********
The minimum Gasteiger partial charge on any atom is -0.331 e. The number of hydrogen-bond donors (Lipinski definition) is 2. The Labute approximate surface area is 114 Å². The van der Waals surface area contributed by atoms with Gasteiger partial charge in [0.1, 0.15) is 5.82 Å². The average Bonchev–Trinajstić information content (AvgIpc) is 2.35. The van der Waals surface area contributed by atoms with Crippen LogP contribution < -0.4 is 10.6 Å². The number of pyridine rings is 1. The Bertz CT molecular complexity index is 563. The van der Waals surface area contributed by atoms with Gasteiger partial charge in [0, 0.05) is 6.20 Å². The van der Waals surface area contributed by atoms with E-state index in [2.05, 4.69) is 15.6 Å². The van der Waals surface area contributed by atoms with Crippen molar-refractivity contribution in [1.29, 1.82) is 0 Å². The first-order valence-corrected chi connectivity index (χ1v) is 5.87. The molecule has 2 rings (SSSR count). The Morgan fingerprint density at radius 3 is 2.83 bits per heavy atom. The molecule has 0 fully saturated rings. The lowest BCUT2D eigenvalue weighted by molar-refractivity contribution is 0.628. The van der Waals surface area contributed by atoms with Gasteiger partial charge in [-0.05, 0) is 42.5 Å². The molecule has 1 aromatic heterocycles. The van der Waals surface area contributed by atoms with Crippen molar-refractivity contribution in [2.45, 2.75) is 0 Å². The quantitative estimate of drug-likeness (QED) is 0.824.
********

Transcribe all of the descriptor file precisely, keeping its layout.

The minimum Gasteiger partial charge on any atom is -0.331 e. The number of hydrogen-bond donors (Lipinski definition) is 2. The Labute approximate surface area is 114 Å². The van der Waals surface area contributed by atoms with Gasteiger partial charge in [0.1, 0.15) is 5.82 Å². The average Bonchev–Trinajstić information content (AvgIpc) is 2.35. The van der Waals surface area contributed by atoms with Crippen LogP contribution < -0.4 is 10.6 Å². The number of pyridine rings is 1. The Bertz CT molecular complexity index is 563. The van der Waals surface area contributed by atoms with Gasteiger partial charge in [0, 0.05) is 6.20 Å². The van der Waals surface area contributed by atoms with E-state index in [2.05, 4.69) is 15.6 Å². The van der Waals surface area contributed by atoms with Crippen molar-refractivity contribution in [1.29, 1.82) is 0 Å². The first-order valence-corrected chi connectivity index (χ1v) is 5.87. The molecule has 2 rings (SSSR count). The Morgan fingerprint density at radius 3 is 2.83 bits per heavy atom. The molecule has 0 fully saturated rings. The lowest BCUT2D eigenvalue weighted by molar-refractivity contribution is 0.628. The van der Waals surface area contributed by atoms with Gasteiger partial charge in [-0.05, 0) is 42.5 Å². The molecule has 1 aromatic heterocycles. The van der Waals surface area contributed by atoms with Crippen molar-refractivity contribution in [2.45, 2.75) is 0 Å². The quantitative estimate of drug-likeness (QED) is 0.824.